Also, Cone recommended that five more soldiers fill key positions in manning the equipment and sustaining a 24-hour operational capability within the command group and the brigade�s tactical command post.


BCOTM, simply stated, is the requirement for a commander to conduct battle command and leadership while detached from his static CPs. In viewing the modernization of legacy forces and the requirement for the commander to execute offensive-oriented and distributed operations throughout his assigned battlespace, BCOTM becomes the maneuver commander�s essential capability to fight decisively forward and create a �commander-centric, mission-focused� organization instead of a �TOC-centric� organization.

In the expanded battlespace of digitized-division operations, placement of key people and facilities is of special importance. The maneuver commander may opt to position his command vehicle in a location that distributes senior leadership in depth throughout his operations area, allows observation and command presence at a decisive point, or provides senior-leader presence on separated mobility corridors.


Immediately following DCX I and based on the recommendations contained in the exercise�s initial-insights memorandum, TRADOC�s commander tasked the Armor Center to detail a more narrow focus on C2OTM at division, brigade and battalion level. One of our key tasks was to develop an operational and organizational concept for battle command at brigade-and-below that articulates the requirement for the commander to access relevant information and execute battle-command tasks untethered from CPs. Another key task for us was to develop an operational architecture for battle command at brigade and below using the approved O&O, followed by development and refinement of the systems architecture to support this OA.

Fiscal resources were provided in early May 2001 to develop and demonstrate this concept during DCX Phase II in October 2001. BCOTM became one of the Army�s priority-study issues for DCX II.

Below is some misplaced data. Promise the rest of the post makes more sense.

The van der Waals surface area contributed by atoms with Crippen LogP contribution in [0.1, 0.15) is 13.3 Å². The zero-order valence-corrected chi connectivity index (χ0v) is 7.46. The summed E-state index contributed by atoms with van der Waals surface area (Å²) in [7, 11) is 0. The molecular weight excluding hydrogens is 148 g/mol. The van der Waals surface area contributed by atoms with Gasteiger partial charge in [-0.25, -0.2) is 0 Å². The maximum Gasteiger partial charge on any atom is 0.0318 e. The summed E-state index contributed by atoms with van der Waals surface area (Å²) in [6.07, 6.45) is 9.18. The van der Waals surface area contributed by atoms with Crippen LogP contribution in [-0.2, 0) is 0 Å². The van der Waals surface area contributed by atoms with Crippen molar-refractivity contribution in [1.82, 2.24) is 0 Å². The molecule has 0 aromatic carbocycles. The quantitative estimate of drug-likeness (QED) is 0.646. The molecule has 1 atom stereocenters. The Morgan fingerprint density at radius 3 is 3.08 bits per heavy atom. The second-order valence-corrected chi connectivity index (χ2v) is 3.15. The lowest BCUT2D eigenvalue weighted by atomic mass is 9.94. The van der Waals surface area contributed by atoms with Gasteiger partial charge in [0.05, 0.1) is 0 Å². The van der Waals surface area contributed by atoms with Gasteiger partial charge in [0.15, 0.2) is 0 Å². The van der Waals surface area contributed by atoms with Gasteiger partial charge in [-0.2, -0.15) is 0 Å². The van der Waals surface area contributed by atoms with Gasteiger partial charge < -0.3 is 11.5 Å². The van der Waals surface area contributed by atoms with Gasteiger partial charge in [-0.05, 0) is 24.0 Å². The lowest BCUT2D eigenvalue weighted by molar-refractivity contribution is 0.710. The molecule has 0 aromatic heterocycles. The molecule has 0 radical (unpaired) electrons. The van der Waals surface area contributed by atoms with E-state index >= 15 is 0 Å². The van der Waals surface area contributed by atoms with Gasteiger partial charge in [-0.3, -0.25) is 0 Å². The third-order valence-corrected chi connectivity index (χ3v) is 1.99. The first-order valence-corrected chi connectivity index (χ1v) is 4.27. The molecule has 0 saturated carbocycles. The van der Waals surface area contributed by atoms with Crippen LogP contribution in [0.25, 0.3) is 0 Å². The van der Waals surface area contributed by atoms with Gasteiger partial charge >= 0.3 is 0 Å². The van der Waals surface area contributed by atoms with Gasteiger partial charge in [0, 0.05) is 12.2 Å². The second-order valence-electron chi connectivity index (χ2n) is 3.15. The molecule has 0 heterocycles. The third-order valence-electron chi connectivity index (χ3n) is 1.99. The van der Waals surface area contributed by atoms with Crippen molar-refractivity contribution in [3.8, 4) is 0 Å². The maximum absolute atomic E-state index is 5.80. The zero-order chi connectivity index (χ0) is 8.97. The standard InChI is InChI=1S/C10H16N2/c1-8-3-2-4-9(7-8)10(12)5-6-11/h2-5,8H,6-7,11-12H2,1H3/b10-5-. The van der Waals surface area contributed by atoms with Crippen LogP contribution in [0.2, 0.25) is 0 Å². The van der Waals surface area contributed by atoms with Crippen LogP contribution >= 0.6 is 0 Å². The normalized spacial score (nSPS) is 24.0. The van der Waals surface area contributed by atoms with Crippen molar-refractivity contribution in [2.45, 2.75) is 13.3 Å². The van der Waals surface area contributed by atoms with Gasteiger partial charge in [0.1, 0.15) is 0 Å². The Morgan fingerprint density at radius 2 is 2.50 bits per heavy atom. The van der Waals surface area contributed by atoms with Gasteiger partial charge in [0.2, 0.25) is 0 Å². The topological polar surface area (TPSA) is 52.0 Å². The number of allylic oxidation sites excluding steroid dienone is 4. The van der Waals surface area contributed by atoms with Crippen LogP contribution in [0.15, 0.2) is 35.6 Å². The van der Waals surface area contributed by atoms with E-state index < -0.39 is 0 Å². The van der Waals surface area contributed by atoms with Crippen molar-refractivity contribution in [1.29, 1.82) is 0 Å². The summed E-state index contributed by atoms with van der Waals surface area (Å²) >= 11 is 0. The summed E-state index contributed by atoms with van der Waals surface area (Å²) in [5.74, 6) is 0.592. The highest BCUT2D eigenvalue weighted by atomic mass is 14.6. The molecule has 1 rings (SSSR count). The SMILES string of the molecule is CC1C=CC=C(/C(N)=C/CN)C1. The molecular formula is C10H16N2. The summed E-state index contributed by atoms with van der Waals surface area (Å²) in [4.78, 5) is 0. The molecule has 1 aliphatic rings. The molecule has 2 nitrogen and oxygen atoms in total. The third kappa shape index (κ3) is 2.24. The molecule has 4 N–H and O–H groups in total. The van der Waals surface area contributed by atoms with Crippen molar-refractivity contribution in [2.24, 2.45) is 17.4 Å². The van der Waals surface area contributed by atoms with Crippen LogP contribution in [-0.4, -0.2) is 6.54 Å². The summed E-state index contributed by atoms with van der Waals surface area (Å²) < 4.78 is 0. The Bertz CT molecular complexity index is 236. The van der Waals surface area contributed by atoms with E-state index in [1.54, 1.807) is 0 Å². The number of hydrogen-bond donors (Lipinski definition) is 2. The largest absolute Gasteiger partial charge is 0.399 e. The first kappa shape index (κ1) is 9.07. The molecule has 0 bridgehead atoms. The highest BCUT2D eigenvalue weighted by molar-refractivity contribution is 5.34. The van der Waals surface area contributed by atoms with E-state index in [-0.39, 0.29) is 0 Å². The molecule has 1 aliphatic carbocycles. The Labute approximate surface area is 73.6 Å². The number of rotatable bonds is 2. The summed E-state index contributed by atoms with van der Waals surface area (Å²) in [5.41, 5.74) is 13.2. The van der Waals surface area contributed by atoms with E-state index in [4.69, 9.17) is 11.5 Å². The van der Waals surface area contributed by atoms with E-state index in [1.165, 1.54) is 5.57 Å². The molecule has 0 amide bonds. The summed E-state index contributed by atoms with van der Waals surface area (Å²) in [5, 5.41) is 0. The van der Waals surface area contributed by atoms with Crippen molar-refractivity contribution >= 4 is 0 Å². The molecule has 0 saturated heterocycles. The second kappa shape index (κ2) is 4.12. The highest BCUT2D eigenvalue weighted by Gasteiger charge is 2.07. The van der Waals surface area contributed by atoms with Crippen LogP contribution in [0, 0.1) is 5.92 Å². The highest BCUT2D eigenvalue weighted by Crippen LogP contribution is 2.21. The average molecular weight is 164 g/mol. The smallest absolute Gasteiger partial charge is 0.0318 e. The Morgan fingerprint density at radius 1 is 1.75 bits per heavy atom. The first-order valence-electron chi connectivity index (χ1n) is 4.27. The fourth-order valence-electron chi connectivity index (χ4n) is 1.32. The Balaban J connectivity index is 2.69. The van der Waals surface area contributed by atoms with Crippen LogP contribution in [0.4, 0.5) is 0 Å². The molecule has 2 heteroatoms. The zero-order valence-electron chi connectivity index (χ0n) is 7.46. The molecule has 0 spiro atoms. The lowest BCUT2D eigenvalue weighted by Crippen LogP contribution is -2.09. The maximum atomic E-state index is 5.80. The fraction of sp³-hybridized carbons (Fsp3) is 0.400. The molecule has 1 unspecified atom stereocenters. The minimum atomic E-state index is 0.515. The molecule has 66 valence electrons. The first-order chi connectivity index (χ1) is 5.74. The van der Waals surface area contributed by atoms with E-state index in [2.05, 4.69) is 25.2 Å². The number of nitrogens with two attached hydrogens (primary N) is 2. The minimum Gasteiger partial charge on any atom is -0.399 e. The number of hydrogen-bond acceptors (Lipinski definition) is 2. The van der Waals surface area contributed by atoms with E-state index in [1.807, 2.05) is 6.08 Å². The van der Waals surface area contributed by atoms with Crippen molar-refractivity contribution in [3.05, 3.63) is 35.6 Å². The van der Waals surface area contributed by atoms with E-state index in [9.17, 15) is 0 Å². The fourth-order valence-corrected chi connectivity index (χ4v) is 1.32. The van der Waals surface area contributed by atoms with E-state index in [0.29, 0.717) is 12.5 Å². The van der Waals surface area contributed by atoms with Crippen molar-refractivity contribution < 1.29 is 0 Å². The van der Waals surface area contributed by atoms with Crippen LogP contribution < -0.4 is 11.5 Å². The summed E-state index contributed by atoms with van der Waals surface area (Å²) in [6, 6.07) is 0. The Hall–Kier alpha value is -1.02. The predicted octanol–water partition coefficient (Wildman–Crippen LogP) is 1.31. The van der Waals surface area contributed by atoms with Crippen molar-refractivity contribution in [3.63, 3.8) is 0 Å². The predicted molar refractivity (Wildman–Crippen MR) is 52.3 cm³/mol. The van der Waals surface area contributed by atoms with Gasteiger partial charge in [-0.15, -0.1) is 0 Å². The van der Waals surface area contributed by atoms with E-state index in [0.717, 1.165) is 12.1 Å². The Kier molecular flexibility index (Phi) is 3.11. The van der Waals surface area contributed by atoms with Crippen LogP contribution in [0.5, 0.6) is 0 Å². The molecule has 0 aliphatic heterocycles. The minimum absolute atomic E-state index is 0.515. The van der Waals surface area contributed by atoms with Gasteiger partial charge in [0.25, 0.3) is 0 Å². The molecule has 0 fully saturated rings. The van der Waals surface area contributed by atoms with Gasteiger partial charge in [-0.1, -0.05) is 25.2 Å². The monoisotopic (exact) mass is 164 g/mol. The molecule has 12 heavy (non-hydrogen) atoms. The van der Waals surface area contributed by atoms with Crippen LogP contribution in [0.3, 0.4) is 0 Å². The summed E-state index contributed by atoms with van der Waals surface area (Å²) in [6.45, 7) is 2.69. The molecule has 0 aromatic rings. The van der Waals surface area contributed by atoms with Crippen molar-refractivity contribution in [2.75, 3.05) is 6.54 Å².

DCX II demonstration goal

DCX II�s goal was to use a surrogate light-armored, mobile-capability platform that exploited horizontal technology integration to demonstrate a concept for BCOTM and C2OTM by brigade commanders and division command groups. The concept potentially could:

Apply to legacy-force division, brigade and interim brigade and division commanders;
Be an early-entry C2 capability;
Be in the objective force; and
Provide insights on lightweight, multifunctional alternatives to TAC CP configurations.

Concept development

Initially the Armor Center developed the BCOTM O&O concept based on DCX I insights, emerging doctrinal concepts, battle-lab experiments, strike-force lessons-learned, interim BCT development, 4th Infantry Division�s tactical standing operating procedures and specific guidance from TRADOC�s senior leadership. In concert with doctrinal developers from the Combined Arms Center at Fort Leavenworth, Kan., the Armor Center�s Directorate of Force Development provided a draft O&O to material developers and 4th Infantry Division that became the baseline for the concept-validation demonstration during DCX II.